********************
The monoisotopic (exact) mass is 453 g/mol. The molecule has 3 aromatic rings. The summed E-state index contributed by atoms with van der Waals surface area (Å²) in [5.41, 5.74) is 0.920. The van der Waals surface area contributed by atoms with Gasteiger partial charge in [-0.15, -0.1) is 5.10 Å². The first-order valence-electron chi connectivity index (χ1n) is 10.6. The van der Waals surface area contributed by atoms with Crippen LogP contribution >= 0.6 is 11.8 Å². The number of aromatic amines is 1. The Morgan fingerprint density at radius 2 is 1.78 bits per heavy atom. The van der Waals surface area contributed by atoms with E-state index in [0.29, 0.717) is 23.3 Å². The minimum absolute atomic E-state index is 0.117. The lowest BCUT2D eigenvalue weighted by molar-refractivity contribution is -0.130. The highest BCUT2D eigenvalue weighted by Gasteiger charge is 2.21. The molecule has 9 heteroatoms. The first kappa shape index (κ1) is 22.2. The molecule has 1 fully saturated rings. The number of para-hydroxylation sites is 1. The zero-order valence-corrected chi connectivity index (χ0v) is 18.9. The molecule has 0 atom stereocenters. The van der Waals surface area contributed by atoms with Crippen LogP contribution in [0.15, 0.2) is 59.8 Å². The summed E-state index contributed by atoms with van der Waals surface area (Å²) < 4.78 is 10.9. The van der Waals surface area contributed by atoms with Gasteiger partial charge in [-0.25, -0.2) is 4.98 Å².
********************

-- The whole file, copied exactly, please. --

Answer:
The monoisotopic (exact) mass is 453 g/mol. The molecule has 3 aromatic rings. The summed E-state index contributed by atoms with van der Waals surface area (Å²) in [5.41, 5.74) is 0.920. The van der Waals surface area contributed by atoms with Gasteiger partial charge in [-0.15, -0.1) is 5.10 Å². The first-order valence-electron chi connectivity index (χ1n) is 10.6. The van der Waals surface area contributed by atoms with Crippen LogP contribution >= 0.6 is 11.8 Å². The number of aromatic amines is 1. The Morgan fingerprint density at radius 2 is 1.78 bits per heavy atom. The van der Waals surface area contributed by atoms with E-state index in [0.29, 0.717) is 23.3 Å². The minimum absolute atomic E-state index is 0.117. The lowest BCUT2D eigenvalue weighted by molar-refractivity contribution is -0.130. The highest BCUT2D eigenvalue weighted by Gasteiger charge is 2.21. The molecule has 9 heteroatoms. The first kappa shape index (κ1) is 22.2. The molecule has 1 fully saturated rings. The number of para-hydroxylation sites is 1. The zero-order valence-corrected chi connectivity index (χ0v) is 18.9. The molecule has 0 atom stereocenters. The van der Waals surface area contributed by atoms with Crippen LogP contribution in [0.15, 0.2) is 59.8 Å². The summed E-state index contributed by atoms with van der Waals surface area (Å²) < 4.78 is 10.9. The van der Waals surface area contributed by atoms with Gasteiger partial charge in [-0.25, -0.2) is 4.98 Å².